New Android bug renders device silent, unresponsive

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New Android bug renders device silent, unresponsive

Denial-of-service flaw affects more than half of all current users.

A newly-discovered vulnerability in the Android operating system would allow attackers to place a target device in a vegetative state, rendering it unusable, security researchers have found.

Infosec firm Trend Micro today said it had discovered a denial-of-service bug that can be exploited to make devices silent and unresponsive.

Successful exploit of the vulnerability would remove the device's ringtone, text tone and notification sounds, indication of incoming calls and the user's ability to accept calls. 

It would also remove the ability for locked devices to be unlocked.

Trend Micro pointed out that attackers would not be able to steal data or exert control over the phone through the exploit. The vulnerability would be most effective in ransomware-type attacks.

The vulnerability exists with the Android mediaserver software and affects versions of Android from 4.3 to the current 5.1.1 - meaning more than half of all Android devices currently in use are vulnerable.

The issue lies with a failure to safeguard against memory overflows in the mediaserver software. It means a specially crafted video file - using the Matroska container - can force the software to write data outside of its memory allocation, resulting in a system crash.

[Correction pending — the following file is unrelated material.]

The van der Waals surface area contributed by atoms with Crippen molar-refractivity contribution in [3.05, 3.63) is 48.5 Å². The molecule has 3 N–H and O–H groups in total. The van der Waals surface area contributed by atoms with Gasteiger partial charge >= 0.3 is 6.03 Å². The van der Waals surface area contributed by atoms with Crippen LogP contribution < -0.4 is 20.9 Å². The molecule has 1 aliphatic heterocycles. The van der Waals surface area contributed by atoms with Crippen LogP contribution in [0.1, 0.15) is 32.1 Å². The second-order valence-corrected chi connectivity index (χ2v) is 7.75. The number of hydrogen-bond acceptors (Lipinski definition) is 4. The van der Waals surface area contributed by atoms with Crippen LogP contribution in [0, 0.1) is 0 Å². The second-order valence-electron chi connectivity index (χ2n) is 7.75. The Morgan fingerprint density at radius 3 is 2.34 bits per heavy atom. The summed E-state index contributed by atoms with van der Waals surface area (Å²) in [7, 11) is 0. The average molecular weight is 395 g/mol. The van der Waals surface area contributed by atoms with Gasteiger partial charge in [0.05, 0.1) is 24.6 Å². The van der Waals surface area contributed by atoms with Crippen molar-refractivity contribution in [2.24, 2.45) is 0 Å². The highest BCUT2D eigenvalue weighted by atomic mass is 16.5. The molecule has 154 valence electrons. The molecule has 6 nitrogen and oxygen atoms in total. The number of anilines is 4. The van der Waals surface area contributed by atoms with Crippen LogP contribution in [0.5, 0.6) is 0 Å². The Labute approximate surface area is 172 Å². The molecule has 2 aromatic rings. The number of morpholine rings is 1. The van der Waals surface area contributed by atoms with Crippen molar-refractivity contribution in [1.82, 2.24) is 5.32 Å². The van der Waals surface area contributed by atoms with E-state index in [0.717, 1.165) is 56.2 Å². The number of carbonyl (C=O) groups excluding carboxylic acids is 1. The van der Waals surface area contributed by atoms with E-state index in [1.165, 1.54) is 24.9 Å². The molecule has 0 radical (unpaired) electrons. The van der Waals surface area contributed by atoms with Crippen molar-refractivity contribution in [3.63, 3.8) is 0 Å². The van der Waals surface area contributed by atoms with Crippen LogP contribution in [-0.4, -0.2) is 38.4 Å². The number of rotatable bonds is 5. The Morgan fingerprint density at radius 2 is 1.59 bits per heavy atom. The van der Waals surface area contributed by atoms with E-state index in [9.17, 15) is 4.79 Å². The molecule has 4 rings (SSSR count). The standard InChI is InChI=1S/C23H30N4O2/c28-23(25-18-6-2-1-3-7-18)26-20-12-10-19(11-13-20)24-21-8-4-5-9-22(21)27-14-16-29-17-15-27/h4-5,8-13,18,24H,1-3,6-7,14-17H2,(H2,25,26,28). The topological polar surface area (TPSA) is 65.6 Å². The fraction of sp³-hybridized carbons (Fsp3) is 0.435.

Attackers can exploit the vulnerability either through a malicious app installed on the infected device or through a specially crafted website.

The attack would be even more effective should the malicious app be configured to auto-start whenever the device is switched on - causing it to crash every time the phone boots.

Trend Micro said it reported the bug to Google in May but the company is yet to release a patch.

One way to mitigate against the problem is to ensure your device is not set to accept software from unknown sources in its 'security' settings, Trend Micro wrote.

The discovery of the vulnerability comes just two days after the critical 'Stagefright' bug in Android was made public.

On Tuesday security researcher Joshua Drake revealed he had found what could be one of the worst vulnerabilities in Google's Android mobile operating system to date.

He discovered that the Stagefright media library - used for time-sensitive applications - is vulnerable to memory corruption, leaving close to a billion devices open to remote code execution.

Google issued patches for the bug soon after it was alerted to the issue by Drake.

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